National Association of County and City Health Officials
June 20, 2000
Donald S. Clark
Re: 16 CFR Part 307
Dear Secretary Clark:
The National Association of County and City Health (NACCHO), in partnership with the Association of State and Territorial Health Officials (ASTHO) and the National Association of Local Boards of Health (NALBOH), recently published a joint policy statement on tobacco use prevention and control. This statement calls for increased federal, state, and local regulation of tobacco products, including improvements in the current tobacco product warning labels and placement on all tobacco product packaging. NACCHO has also published a resolution on smokeless or "spit" tobacco that calls for stronger warning labels.
NACCHO recognizes that tobacco use is one of this nation's greatest public health problems and the single most preventable cause of disease, disability, and death. Many local health departments are funded to conduct comprehensive tobacco prevention and control programs, which include efforts to address the prevention use and of smokeless or "spit" tobacco, especially by adolescents. Recent focus group testing by the Centers for Disease Control and Prevention, Office on Smoking and Health revealed that many young people do not know warning labels are printed on cans of "spit" tobacco, partly because they are small, printed on one side, and often in non-contrasting colors.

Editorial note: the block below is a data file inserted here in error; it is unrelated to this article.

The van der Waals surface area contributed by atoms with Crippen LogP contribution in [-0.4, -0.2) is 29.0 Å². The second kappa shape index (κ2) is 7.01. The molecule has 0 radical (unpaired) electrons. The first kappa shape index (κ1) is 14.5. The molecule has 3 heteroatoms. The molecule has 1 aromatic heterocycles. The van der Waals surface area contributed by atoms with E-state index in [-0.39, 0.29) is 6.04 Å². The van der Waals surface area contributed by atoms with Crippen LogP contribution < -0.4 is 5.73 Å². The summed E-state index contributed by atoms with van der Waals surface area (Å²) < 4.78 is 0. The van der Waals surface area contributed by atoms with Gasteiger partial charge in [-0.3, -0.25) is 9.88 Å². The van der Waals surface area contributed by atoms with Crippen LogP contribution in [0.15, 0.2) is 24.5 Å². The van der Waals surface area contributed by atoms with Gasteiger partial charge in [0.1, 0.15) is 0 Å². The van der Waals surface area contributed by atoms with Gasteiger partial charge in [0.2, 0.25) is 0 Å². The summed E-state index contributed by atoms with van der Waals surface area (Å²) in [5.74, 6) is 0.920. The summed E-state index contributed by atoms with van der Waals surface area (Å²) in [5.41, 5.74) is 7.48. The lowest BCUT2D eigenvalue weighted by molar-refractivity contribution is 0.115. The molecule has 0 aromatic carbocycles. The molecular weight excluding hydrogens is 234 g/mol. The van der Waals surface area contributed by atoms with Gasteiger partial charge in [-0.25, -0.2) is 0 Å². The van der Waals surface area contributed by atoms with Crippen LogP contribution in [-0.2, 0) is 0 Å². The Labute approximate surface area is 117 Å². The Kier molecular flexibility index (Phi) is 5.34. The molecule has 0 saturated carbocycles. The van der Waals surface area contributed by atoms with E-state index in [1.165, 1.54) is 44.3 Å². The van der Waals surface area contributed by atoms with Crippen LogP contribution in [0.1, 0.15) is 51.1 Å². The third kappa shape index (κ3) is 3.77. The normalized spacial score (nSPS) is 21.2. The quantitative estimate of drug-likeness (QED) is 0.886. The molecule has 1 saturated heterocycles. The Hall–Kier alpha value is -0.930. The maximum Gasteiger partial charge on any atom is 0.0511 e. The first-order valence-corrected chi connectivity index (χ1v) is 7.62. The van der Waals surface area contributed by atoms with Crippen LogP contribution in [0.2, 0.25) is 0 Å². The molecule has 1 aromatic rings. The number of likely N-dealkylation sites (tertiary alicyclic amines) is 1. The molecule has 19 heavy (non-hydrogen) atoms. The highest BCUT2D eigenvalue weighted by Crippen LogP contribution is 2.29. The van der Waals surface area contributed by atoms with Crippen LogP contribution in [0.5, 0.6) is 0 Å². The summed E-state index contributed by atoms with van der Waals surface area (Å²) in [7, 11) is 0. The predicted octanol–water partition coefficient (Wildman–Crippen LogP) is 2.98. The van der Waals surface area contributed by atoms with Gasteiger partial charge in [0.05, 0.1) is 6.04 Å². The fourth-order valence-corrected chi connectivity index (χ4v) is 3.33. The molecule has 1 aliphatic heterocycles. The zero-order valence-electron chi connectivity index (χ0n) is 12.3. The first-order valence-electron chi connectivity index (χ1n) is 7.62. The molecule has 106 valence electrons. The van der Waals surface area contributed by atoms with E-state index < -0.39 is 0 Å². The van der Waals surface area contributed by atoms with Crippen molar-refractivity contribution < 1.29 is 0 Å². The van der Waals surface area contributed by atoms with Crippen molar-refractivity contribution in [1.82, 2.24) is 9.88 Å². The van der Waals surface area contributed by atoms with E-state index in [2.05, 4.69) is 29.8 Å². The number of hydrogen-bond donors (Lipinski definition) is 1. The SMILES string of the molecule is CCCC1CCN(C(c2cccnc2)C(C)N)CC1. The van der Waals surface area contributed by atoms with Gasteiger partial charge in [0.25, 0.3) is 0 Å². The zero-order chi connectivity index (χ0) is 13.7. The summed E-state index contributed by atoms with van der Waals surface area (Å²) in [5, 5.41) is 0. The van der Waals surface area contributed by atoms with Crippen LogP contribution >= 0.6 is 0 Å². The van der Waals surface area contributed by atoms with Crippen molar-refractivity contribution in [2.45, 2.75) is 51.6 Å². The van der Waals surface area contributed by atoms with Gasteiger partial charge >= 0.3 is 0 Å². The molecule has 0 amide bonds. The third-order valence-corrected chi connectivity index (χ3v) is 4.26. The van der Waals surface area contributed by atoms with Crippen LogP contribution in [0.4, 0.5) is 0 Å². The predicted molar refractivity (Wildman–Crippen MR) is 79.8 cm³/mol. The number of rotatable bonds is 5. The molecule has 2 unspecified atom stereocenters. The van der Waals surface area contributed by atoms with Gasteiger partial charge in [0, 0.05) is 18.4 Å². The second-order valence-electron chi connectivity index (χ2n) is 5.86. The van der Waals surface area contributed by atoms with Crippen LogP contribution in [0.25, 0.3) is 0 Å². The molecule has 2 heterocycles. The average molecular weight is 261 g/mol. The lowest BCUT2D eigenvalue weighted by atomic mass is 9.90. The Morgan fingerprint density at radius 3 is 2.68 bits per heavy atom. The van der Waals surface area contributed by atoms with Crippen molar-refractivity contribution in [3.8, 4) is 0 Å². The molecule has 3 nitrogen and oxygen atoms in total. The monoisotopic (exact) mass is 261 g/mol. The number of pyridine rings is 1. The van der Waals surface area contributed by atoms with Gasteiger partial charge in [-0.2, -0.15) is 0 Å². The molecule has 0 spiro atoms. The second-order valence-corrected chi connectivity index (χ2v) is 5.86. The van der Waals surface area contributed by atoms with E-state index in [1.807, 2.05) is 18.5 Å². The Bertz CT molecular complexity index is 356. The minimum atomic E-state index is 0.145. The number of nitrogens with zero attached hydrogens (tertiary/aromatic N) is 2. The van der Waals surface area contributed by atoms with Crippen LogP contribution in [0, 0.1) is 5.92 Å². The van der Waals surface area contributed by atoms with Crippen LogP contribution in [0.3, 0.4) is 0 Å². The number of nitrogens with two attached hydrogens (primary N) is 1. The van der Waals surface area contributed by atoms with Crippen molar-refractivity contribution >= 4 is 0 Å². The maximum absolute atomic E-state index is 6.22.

While warning labels are only one element of a broad approach to preventing and controlling the use of "spit" tobacco, they are an important part of the public health effort to prevent initiation and to increase cessation. Warning label design and placement based on the same research used by spit tobacco marketers could have significant impact on reducing use of this deadly product. We applaud the Commission's efforts to examine and improve the labeling regulations for "spit" tobacco and make the following recommendations for your consideration:
NACCHO represents the leaders of the nearly 3000 local public health agencies in--cities, counties and towns--who serve on the front lines in protecting and promoting the health of their communities. Should you have any questions concerning these comments, please contact Phillip Bouton, Program Manager, Tobacco Use Prevention and Control Project, at or at 202-783-5550.
Thomas L. Milne